Satilla Marsh educator named county's Teacher of the Year

Tenacious. Attentive. Consistent.

All were words used Tuesday to describe this year’s Teacher of the Year for Glynn County who was named during the annual ceremony celebrating local educators.

Taylor Priest, a fifth-grade teacher at Satilla Marsh Elementary, will represent the county as Teacher of the Year for 2023-2024.

She was lauded during the event for her talents as an educator, as were a group of about 25 others named “Teacher of the Year” by their local public and private schools.

The county’s Teacher of the Year ceremony comes together through the support of numerous sponsors, including Georgia Power and the Brunswick-Golden Isles Chamber of Commerce.

“I can’t tell you how proud the business community is of all the teachers in this room,” said Ralph Staffins, chamber president. “We fully realize that the future of our community and our workforce sits in your classroom every single day, and we really want to thank you from the bottom of our hearts.”

During the event’s invocation, Paul McKenzie described educators as those who propel forward their students’ dreams.

“Tonight we’re here to celebrate you because you are our dream makers,” he said. “You are the ones that challenge us. You are the ones that tell us to go and study a little bit harder. You’re the ones that test us. You’re the ones that tell us to go and research. You’re the ones that help us to understand the importance of learning.”

Every success story has in its earliest pages a teacher who cultivated a spark.

“Those who can were taught,” McKenzie said. “Someone took the time to teach them. Someone took the time to listen to them. Someone took the time to encourage them. Someone took the time to make sure that their dreams did not die.”

The teaching profession has changed dramatically in recent decades, said Scott Spence, superintendent of Glynn County Schools. Few fully understand just how hard the job is, he said.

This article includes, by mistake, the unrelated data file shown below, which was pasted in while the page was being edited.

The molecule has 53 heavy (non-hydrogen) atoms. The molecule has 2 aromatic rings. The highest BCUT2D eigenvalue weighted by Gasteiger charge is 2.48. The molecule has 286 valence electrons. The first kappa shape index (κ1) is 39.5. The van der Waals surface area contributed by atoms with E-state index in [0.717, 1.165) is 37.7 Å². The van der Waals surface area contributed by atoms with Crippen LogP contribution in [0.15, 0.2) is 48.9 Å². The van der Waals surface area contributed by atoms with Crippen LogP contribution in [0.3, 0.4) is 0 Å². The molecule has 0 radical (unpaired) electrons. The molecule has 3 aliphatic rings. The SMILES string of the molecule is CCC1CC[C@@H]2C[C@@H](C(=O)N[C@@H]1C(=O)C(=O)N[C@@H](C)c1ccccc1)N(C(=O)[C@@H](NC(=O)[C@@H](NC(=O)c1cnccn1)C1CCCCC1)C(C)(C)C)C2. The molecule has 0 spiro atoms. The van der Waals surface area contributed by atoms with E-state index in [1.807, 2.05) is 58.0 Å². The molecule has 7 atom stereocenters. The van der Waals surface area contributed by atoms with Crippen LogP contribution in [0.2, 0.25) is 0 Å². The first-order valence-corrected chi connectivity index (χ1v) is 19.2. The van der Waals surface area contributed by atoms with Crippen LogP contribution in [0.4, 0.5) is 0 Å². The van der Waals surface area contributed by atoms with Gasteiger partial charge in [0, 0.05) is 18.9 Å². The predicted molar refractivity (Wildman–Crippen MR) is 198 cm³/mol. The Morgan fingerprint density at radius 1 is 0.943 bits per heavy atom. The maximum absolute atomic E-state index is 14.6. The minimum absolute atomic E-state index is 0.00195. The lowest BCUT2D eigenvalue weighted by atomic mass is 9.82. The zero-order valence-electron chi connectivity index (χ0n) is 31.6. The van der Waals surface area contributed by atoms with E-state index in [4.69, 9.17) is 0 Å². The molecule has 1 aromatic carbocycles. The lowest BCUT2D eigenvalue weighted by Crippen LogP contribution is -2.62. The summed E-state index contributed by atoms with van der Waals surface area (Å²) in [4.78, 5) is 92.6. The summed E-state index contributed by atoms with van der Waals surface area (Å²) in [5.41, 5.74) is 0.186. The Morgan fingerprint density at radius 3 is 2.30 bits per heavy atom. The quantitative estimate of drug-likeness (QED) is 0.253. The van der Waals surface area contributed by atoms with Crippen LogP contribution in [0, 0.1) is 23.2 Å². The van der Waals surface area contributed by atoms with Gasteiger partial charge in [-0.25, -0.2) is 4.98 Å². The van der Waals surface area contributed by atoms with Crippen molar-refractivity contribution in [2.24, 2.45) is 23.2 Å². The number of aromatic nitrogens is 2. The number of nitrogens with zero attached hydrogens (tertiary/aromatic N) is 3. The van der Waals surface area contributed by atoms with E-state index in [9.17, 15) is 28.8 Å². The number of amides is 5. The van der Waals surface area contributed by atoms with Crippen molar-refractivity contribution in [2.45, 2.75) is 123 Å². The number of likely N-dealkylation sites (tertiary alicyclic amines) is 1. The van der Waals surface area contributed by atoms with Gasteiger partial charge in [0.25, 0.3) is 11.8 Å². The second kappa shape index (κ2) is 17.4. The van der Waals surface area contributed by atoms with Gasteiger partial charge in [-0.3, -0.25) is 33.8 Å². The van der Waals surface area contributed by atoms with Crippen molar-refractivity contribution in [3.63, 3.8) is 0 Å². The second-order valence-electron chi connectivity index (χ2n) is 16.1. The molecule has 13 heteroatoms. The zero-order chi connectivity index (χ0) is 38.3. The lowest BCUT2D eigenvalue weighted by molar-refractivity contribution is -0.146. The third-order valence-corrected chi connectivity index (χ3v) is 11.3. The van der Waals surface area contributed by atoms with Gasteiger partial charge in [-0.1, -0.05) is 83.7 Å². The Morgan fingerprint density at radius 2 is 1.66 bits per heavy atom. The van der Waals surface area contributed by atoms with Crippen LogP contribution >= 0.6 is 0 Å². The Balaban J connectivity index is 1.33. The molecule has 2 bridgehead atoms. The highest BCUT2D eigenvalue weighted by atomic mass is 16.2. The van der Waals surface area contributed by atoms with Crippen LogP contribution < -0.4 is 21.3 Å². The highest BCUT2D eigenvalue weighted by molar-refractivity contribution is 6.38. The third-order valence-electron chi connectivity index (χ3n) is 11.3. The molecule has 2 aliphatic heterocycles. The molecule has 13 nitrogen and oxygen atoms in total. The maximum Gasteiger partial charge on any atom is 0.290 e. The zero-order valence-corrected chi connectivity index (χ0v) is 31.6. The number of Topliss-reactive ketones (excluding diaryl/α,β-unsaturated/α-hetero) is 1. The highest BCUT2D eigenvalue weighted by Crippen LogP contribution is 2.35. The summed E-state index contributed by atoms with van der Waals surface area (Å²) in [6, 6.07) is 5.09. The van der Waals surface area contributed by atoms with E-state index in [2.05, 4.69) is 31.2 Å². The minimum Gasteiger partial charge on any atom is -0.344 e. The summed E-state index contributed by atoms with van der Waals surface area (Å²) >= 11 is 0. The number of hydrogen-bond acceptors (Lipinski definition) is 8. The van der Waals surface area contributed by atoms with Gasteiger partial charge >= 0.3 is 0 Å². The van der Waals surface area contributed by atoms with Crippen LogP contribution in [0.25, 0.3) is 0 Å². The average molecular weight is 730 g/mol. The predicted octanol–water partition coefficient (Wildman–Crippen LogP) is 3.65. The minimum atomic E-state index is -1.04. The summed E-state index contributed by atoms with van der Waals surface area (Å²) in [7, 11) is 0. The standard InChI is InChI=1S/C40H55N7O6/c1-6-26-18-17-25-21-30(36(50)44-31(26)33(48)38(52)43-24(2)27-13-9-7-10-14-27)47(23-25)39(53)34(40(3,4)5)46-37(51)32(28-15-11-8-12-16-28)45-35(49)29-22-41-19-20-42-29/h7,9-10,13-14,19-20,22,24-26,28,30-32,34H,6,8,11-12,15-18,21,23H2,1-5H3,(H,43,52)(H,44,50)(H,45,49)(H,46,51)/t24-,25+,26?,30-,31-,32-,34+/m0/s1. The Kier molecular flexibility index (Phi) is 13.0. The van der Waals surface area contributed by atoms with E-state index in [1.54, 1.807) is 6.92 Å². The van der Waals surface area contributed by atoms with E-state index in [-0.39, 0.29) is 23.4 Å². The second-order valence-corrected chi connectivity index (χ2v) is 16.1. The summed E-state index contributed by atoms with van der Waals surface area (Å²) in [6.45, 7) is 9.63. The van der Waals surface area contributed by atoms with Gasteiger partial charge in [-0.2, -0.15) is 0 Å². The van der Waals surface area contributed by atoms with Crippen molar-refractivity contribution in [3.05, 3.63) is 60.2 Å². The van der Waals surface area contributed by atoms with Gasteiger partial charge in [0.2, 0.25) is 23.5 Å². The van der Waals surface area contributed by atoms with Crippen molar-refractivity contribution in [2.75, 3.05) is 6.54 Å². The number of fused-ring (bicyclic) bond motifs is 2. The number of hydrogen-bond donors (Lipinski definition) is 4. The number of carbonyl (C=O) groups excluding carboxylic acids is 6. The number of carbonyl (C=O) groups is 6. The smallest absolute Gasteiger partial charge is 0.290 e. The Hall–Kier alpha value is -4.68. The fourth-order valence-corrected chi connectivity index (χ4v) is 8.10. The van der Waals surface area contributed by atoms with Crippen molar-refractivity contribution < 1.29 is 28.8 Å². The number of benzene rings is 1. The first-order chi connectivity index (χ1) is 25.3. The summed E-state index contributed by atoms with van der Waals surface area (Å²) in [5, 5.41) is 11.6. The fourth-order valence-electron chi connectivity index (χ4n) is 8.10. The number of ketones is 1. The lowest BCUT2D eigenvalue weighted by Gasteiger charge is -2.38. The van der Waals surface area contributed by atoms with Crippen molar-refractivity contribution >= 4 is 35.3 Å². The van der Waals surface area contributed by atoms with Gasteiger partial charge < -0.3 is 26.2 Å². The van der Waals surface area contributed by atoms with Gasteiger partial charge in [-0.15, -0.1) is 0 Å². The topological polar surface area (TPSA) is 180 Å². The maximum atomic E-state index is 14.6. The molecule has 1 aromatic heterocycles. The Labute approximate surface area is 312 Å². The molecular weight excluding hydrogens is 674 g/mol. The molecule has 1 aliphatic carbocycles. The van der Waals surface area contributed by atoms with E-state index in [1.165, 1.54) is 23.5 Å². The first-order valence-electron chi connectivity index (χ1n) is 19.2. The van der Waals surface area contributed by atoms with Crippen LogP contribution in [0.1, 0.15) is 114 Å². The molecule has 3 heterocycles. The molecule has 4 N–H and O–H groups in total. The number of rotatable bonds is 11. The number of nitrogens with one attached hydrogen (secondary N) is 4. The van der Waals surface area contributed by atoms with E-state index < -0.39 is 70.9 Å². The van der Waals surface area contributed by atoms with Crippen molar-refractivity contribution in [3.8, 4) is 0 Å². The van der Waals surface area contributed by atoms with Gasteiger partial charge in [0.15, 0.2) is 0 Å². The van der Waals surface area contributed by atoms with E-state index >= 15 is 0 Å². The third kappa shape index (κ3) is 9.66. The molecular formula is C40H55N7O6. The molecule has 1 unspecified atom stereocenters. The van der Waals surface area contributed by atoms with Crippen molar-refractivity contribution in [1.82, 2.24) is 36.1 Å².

“When I started teaching many, many years ago, the profession was nothing like it is today,” Spence said. “… We didn’t have television access in our rooms. There were no emails. And none of us had a cellphone. There was no internet, wifi, Facebook, YouTube, TikTok or Twitter. There was no Infinite Campus where everyone could see everything you put down on a student.”

Technological advancements may help a teacher be more efficient, he said, but rarely do these changes impact the core qualities of a great educator.

“No employee is more important than a classroom teacher in the classroom with their students,” Spence said.

Paige Browning, a Glynn Academy teacher who won the county Teacher of the Year distinction last year, basked in the joy of being surrounded by fellow educators at the ceremony.

“You and I are people who answer more questions in the first 10 minutes of our day than most people answer all day long,” she said. “We are people who know how to finish our lunch in 15 minutes flat. We are people who know how to make marathon sprints to the bathroom, the copier, the supply closet, wherever we’re needed.”

Five teachers were named semi-finalists for the county Teacher of the Year honor: Pries; Staci Bennett at St. Simons Elementary; Natasha Donley at Risley Middle School; Chas Bumgardner at Glynn Academy; and Rachel Yeargan at the Golden Isles College and Career Academy.

A panel of three judges made the final decision on the winner, who will now go on to represent the county in a statewide Teacher of the Year competition.

“The love this person has for students and the passion for teaching is what makes this candidate stand out,” said Michele Seals, executive director of human resources for Glynn County Schools, before revealing this year’s winner. “This candidate stands out as a leader in the school where he or she works and has received numerous awards for going above and beyond.”

Priest believes in teaching the whole child and puts relationships above all else in her classroom, Seals said.

“The candidate holds high exceptions for all students and does whatever it takes to help them soar,” she said. “In this candidate’s classroom, students take ownership of their learning and thrive in a hands-on learning environment that promotes academic growth and success.”

During her seven years teaching, Priest has refined her skills as an educator, said Charlie Frazier, principal at Satilla Marsh Elementary. She is one of the finest educators in Glynn County and in the profession as a whole, he said.

“This educator is tenacious about improving the lives of others,” Frazier said. “She is attentive to detail and is thoroughly consistent in her teaching practices and strategies. She consistently has a yearning for learning and improvement to increase the depth of knowledge and to enhance opportunities for others still growing.

“She is a loving individual who prides herself on building strong and concrete relationships because she understands that she’s not just making an impact for today but for tomorrow as well.”